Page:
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Sunday, February 27, 2011


"A life should leave deep tracks," says the poet. Shall I make that my new goal? Shall I focus on . . . oops! my mind, somewhat dim on the best of days and especially so today, just blanked out, the way TV sets used to turn off, shifting in the blink of an eye from ersatz joyous activity to a black blank screen with a tiny bright light at the center. You're probably too young to remember those old sets. But just like that is my mind, minus the glimmer of any sort of focused light at all.


Confusion reigns. What do I know, indeed, about anything? This is not a day for pronouncing on weighty topics like whether or not a life (is it really my life I'm discussing here?) should (and whence comes this external imperative?) leave deep tracks, aka ruts. As in inescapable ruts, ruts of drudgery and sameness and endless repetition.


Essay topic: "Ruts—Good or Bad?" Augment your essay with personal experience and quotations from great works of literature.


Copyright 2011 Ann Tudor   

Sunday, February 20, 2011


"From nothing, something," whether or not it is true in a general sense, makes a nice change from "from nothing, nothing" or even "from nothing TO nothing." Quit while you're ahead, sweet pea.


Nothing to say leads to—wait for it—nothing to write. But "nothing" is not an absolute term. "There's nothing in the house to eat" just means we're out of milk and eggs, or carrots and onions, depending on your culinary requirements. But "I have nothing to wear" means different things to a picky teenager, a homeless woman,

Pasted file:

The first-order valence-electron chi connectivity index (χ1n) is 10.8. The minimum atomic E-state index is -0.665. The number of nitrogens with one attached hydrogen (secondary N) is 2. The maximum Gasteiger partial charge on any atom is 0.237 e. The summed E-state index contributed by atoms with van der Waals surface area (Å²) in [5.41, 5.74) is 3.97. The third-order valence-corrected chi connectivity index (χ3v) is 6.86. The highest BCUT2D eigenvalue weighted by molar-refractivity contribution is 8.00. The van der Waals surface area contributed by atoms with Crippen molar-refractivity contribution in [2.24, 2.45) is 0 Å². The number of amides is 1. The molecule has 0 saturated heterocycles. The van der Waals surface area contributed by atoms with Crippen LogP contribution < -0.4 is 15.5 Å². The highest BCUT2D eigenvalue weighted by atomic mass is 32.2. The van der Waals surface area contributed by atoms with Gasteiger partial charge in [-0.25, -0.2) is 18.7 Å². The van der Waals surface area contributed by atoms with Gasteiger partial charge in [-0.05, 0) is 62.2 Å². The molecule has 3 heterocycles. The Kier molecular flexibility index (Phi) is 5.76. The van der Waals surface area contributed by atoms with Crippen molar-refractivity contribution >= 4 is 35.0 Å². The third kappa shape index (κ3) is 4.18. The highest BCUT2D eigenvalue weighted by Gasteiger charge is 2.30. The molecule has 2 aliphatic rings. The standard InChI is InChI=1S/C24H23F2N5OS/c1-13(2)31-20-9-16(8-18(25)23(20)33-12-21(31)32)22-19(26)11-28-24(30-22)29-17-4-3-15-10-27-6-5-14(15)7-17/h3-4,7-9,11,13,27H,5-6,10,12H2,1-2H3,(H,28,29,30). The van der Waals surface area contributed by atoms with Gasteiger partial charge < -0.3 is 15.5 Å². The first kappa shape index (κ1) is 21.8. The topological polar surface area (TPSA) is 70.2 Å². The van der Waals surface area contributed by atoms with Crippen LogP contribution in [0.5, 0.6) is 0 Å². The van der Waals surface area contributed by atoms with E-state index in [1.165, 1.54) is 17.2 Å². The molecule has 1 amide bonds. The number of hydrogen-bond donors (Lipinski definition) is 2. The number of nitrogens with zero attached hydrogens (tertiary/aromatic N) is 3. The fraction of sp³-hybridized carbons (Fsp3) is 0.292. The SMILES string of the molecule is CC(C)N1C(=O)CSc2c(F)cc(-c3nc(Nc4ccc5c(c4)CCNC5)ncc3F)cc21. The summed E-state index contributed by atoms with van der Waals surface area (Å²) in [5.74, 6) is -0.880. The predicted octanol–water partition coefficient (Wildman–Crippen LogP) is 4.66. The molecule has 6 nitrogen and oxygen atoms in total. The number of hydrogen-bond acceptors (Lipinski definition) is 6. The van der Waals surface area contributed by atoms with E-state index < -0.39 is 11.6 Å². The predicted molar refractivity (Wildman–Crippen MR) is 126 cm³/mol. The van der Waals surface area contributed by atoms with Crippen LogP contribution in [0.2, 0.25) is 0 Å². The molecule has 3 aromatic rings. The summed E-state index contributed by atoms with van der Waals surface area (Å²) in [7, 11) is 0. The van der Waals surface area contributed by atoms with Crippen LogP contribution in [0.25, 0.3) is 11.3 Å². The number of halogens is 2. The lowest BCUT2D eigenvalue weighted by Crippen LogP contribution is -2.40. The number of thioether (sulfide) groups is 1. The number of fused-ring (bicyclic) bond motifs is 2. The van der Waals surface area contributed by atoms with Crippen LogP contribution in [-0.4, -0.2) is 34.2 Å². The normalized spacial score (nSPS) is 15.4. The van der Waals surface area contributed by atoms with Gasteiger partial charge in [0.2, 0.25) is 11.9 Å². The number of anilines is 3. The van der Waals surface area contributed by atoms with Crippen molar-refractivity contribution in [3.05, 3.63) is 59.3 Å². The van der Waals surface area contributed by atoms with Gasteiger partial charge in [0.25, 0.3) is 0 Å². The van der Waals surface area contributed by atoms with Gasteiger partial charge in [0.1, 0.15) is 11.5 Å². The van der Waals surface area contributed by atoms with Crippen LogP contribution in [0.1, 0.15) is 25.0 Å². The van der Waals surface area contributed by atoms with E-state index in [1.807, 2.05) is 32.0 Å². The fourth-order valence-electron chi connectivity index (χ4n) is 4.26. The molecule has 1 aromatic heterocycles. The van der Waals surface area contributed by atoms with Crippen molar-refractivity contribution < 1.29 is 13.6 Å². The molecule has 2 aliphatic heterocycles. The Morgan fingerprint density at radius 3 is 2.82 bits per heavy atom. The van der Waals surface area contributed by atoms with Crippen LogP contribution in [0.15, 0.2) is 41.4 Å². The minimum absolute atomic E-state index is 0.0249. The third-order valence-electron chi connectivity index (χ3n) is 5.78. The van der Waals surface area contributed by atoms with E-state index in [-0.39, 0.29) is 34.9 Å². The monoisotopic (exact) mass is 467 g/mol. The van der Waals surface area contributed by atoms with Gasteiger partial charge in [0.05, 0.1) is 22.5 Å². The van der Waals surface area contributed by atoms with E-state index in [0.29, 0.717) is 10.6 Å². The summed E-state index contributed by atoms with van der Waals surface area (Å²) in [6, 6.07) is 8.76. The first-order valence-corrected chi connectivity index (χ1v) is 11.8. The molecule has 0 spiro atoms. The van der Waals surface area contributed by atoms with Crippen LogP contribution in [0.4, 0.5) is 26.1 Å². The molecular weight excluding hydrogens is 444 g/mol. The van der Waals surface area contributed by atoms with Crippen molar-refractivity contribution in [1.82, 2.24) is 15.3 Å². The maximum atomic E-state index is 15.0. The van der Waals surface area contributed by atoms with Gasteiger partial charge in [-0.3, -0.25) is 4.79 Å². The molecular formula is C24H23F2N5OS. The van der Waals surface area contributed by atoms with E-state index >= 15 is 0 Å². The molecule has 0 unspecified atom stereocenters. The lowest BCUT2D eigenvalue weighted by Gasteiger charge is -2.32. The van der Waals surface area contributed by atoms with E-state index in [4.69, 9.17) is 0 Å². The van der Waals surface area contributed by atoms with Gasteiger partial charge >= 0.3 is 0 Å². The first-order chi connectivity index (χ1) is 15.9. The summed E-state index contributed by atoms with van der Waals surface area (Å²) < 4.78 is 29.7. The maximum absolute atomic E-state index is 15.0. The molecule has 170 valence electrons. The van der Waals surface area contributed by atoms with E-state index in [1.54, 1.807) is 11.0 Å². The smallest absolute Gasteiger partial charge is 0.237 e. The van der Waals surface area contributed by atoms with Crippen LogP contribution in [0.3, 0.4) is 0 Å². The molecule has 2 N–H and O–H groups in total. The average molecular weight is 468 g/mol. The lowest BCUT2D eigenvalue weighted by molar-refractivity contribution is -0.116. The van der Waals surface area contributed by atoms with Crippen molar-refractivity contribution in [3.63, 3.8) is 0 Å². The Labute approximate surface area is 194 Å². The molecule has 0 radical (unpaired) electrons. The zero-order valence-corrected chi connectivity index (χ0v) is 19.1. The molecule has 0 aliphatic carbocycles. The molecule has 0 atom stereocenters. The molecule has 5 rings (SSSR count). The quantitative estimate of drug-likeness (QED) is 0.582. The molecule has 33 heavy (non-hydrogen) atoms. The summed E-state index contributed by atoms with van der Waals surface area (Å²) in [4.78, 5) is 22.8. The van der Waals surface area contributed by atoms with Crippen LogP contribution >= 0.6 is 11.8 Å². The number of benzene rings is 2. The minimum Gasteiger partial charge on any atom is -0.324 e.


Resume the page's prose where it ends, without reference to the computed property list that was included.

and the society matron contemplating Saturday night's ball.


Mighty oaks grow from tiny acorns (or so they tell me; I've never seen it happen) and surely we consider an acorn to be next to nothing—though we might get some argument from the squirrel.


And from "nothing to say" I have come up with the something

of these few lines, thereby proving the theory. Q.E.D.


Copyright 2011 Ann Tudor   

Sunday, February 13, 2011

Holding On

When the time comes,

you'll have to pry

my cold dead hands

away from life.

The hold I have on here and now is tight.

The hold I have on here is much too much.

Loosen up, my dear.

Let go the hold you have on here

and hear the music of the spheres

informing you of what's out there.

Loose the hold you have on here.


To sense the motion of the spheres

to sense the union of the where,

just loose that hold you have on here.


Cling tightly to your hold on here

and you'll experience only that.

The tightness of your hold is what

you'll think life is—and that's a fact.


But loose the hold, let your feet swing

into the rhythm of the thing,

the thing that buoys you up, my dear,

is at the heart of everything.


The Dalai Lama has no hold.

He wafts his way through all the world.

Clinging's not what he does best.

He's the example to the rest

of us, who tend to squeeze

our fists and tightly seize

the things we've hoarded from our quest.


The Dalai Lama's not that way.

He doesn't cling, he doesn't grip.

Whatever he holds, he lets it slip

into the void, then he floats free.

I have to ask: when did you see

a man as trouble-free as he?


So there's the lesson. Learn it now

and save yourself a lot of grief.

Let Dalai Lama show you how

to loosen your grip and find relief.


Release those tightly gripping fists.

Make mind blank, imagine mists

disguising mountains unexplored.


See the hold we have on here.

What good it does us disappears

in face of positive release

when we loose the hold we have on here.


Shave and a haircut, two bits.

Wear this shoe only if it fits.

But loose the grip just once and see

what joy it is to feel free.


To feel untethered, floating, light

and know you'll drift within the bright

white light of night's full moon.

This freedom's not an hour too soon.


The bell will ring—will you still hold?

Will you fail to see the world unfold

itself before your eyes?